Let’s take a look at the list and see what we’re dealing with:
2 Aerie Worshippers
1 Arbiter of the Ideal
2 Black Oak of Odunos
1 Breaching Hippocamp
2 Deepwater Hypnotist
1 Felhide Minotaur
1 Forlorn Pseudamma
1 Horizon Scholar
1 Insatiable Harpy
2 Returned Phalanx
2 Servant of Tymaret
1 Shipwreck Singer
1 Siren of the Silent Song
2 Sphinx’s Disciple
1 Triton Shorethief
1 Warchanter of Mogis
1 Curse of the Swine
1 Evanescent Intellect
1 Oracle’s Insight
2 Retraction Helix
1 Sip of Hemlock
1 Siren Song Lyre
1 Springleaf Drum
1 Thassa’s Bounty
The two rares in the deck are Arbiter of the Ideal and Curse of the Swine. Both are fairly decent cards. Let’s take a look first at the cover card.
Being an avid Commander player, I immediately saw Arbiter of the Ideal’s potential when the card was first revealed. A 4/5 flyer for 4UU is perfectly reasonable with as good of an Inspired ability as it has. Whenever the Arbiter becomes untapped, you reveal the top card of your deck. If it’s an artifact, creature or land card, you may put it onto the battlefield. The only downside is that it gains a manifestation counter, which makes it an enchantment in addition to its other types.
To be fair, that’s not really a major downside depending on what it is you decide to put down. It’s also a may effect, which is always nice. Not only do I love that it’s a Sphinx and has gorgeous artwork. But with the top-deck manipulation available in the Commander format, this is a pretty powerful engine for playing free big stuff.
As far as Constructed is concerned, though, it’s a bit high on the curve. It’s a card that a lot of the more competitive players may overlook, because it’s just too slow in a format that has so much removal flying around it. But it’s a fantastic little card in Commander, and is definitely a fantastic card in this Inspired-based deck. It would later find a home in many Phenax, God of Deception Commander decks.
Phenax’s ability gives all creatures you control the ability to tap to mill the X top cards of target player’s library where X is that creature’s toughness. This combines very well with the Arbiter’s ability, as 5 toughness makes it worth tapping. Then, every time it gets untapped, it can get back a card with its ability. It’s a really nice interaction.
Curse of the Swine, on the other hand, has been played in Standard. While it’s not the most efficient removal, the fact that it exiles and not destroys target creatures is important. It’s a way of taking care of the Indestructible Gods and anything else that your opponent would benefit from its “when it dies” triggers.
The fact that the opponent gets a 2/2 Boar isn’t really that relevant if what you’re removing is a major problem. The fact that it has an X cost means that this card only gets better the more you remove with it. It is at sorcery speed, of course, because at instant speed, this effect would be ridiculous. It’s a Constructed-playable card, though, that’s for sure. It also sees play in Commander, as well. In fact, it’s become somewhat of a staple, being played in literally thousands of Blue decks.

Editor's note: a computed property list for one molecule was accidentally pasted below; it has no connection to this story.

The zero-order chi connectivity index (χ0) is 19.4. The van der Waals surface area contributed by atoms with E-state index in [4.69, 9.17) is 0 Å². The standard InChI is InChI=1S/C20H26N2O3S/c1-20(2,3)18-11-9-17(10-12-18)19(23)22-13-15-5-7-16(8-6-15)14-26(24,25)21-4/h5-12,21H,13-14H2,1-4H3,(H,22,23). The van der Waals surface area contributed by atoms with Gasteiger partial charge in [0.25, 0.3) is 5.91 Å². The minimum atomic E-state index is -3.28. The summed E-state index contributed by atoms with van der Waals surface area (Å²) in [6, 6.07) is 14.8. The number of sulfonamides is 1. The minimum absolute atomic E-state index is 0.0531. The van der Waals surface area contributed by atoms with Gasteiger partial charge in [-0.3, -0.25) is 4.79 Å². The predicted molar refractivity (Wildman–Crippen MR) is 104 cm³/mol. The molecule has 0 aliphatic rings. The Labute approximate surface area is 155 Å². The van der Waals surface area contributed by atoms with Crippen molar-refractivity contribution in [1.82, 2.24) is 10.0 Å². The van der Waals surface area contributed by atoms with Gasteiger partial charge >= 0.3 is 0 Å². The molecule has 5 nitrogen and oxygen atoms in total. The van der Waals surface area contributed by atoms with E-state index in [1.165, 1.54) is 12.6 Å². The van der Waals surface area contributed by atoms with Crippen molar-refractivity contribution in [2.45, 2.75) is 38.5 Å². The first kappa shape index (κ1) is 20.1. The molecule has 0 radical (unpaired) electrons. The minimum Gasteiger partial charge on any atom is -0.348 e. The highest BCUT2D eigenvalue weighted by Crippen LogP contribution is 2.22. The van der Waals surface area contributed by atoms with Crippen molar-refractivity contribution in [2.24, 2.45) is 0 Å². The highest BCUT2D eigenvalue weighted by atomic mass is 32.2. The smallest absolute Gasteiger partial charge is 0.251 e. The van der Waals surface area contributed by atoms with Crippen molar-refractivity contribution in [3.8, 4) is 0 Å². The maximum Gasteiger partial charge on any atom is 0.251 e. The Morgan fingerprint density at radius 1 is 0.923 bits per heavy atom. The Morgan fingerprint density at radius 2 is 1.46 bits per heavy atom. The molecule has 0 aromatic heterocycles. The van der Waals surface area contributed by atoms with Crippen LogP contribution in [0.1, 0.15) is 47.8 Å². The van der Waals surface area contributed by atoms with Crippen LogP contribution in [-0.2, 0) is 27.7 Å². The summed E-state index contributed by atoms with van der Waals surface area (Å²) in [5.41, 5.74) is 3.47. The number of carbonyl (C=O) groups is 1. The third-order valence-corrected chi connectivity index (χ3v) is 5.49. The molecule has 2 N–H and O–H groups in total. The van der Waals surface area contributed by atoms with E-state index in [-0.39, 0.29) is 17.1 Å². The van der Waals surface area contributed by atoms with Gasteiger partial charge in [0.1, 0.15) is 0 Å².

The rest of the deck, though, is another story. Despite having some of the prettiest artwork I’ve ever seen on some Magic cards, it’s basically a bunch of cards that would work well in a Limited deck, but not in Constructed. However, there is a copy of Springleaf Drum in the deck. Not only does this little artifact work well with Inspired, but it’s just a good card in general.
The best creature card in the deck is Siren of the Silent Song. Not only is this Siren a Zombie (meaning it’s playable in Grimgrin, Corpse-Born Commander decks), but it’s a 2/1 flyer for 1UB (1 colorless, Blue, Black) with a solid Inspired ability.
Whenever it becomes untapped, each opponent discards a card, then puts the top card of his or her library into his/her graveyard. If you can get multiple copies out on the board in a control deck, not only does the 2 damage in the air matter, but if you’re running Phenax, God of Deception in the deck, it can tap without attacking.
Now that we’ve established that Phenax is amazing with the Inspired ability, here is my advice for improving upon this deck: build a blue/black control deck! OK, Arbiter of the Ideal would have come out for Consuming Aberration with the Gatecrash mill deck all-star still in Standard at the time. But hey, getting 4 Sirens is a good start, and Curse of the Swine would be in there, too.
If you’re using this deck as a beginning to a casual deck, this list is a good starting point. However, you could get all of the cards you’d need as singles for significantly less than buying this deck as a sealed product. Considering that new copies of this deck can sell for more than $25 online, it’s worth staying away from. Really, the foil Arbiter of the Ideal was the draw at the time, but today they are only about $1. And Born of the Gods boosters were actually valuable at the time, being in Standard, because everyone was trying to crack their playsets of Temple scry-lands and Courser of Kruphix.
Out of the box, this deck itself is a bit underwhelming. It doesn’t really have anything that exciting and the two packs of Born of the Gods probably won’t get you your money back. As a deck, it’s not really too strong, and gets probably a C from me. It maybe deserves a C-plus for trying to put as many Inspired cards in it as possible. In any case, it’s not the best of the decks, by far.